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  • Can I Put a Trust in My Will?

    Many people choose to have either a trust or a will. However, others may actually include a trust within a will. This is often referred to as a testamentary trust. This type of trust does not go into effect until the testatorís death. Other trusts are set up during the lifetime of the person making it. There are important things to understand about a trust of this nature.

  • Your Special Needs Child and Estate Planning

    When there are children with special needs that may inherit or are dependent on the estate owner, certain provisions are necessary in the estate plan. This could include healthcare, long-term care, planning for the unexpected and hiring an agent to ensure business matters are taken care of while the child adjusts to his or her new role.

  • Three Types of Trusts: Differences and Similarities

    Trusts are created usually to assist heirs with managing or acquiring assets that may bypass probate or other legal concerns such as dependents that attempt to challenge a will. Other benefits of trusts may include evading certain taxes, lawyer expenses and keeping the income within the family or with a beneficiary that has been chosen by the estate owner.

  • Effect of Failing to Account for Unborn Children in an Estate Plan

    When building an estate plan, it is crucial to account for unborn children when their conception is known. Without planning for these children, the owner of the estate may have challenges to his or her will, last testament or other legal documents to pass down his or her assets to dependents.

  • What New Parents Need to Know about Wills

    Every parent should have an understanding of how will work and why one is necessary. Unfortunately, over half of all United States citizens have no will or any preparation for the next generation of heirs, and this could leave state processes passing on assets.

  • Small Estate Administration Considerations

    Smaller estates usually have less administration complications than their larger counterparts. However, administration considerations should be researched and understood by the owner so that he or she is able to leave enough to beneficiaries or heirs with probate processes known or similar situations mapped out.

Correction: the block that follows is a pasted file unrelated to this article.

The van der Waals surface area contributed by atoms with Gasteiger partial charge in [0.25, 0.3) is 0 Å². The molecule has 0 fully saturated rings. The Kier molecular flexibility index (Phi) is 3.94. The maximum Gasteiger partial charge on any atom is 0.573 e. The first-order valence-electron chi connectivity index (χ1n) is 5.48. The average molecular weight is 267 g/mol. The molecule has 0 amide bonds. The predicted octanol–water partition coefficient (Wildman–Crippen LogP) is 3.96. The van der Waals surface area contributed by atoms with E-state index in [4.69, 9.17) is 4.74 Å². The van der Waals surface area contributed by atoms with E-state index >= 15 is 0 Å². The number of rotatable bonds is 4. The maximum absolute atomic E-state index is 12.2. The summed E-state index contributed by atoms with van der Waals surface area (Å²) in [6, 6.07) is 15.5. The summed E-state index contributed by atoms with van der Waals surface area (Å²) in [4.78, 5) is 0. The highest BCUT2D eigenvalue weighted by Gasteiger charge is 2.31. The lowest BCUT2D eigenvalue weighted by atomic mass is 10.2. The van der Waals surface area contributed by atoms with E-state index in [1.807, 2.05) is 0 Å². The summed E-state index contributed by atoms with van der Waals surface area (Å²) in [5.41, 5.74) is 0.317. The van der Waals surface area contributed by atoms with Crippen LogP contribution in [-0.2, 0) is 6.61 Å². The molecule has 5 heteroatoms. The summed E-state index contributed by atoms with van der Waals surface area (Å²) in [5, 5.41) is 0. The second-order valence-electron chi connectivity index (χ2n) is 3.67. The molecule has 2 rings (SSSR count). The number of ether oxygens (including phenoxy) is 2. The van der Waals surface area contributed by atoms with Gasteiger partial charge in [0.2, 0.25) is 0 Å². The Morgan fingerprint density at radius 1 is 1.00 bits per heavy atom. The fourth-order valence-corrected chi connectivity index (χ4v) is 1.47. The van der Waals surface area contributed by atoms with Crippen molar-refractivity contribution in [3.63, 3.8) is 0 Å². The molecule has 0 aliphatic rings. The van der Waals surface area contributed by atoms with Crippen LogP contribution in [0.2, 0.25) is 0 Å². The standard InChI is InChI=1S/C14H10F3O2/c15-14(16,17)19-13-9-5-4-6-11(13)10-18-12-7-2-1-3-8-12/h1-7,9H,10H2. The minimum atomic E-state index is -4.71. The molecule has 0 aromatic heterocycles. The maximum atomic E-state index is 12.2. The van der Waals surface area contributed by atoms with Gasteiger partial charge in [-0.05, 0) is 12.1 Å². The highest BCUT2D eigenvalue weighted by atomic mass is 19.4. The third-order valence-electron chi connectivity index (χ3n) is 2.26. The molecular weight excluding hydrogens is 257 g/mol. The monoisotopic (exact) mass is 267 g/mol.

• What to Do when a Disability Disrupts Your Estate Plan

    Disabilities may occur at any time in the life of an individual. Because of this, it is important to plan properly and adjust the estate plan when an unforeseen disability disrupts the life of the owner of an estate.

  • When Irrevocable Trusts can be Modified

    Based on the circumstances, it may be possible to modify irrevocable trusts even though they are generally unchangeable. There are five different times when these trusts may be altered to fit the needs of the creator that owns an estate.

  • Explanations of Irrevocable Trusts

    An irrevocable trust is one that may not be modified once it has been created, so it cannot be revoked, amended, changed or altered in any way. Money, property and holdings placed into irrevocable trusts cannot be removed at a later date, so it is important the owner is aware that this is a permanent action.

  • What Is Business Succession Planning?

    When someone has a company, small business or an organization that accrues revenue, he or she may be able to transfer the ownership of the entity to a family member when he or she reaches retirement or upon his or her death. This act is business succession planning, and it is important for those with a company that is still thriving rather than sell the business.

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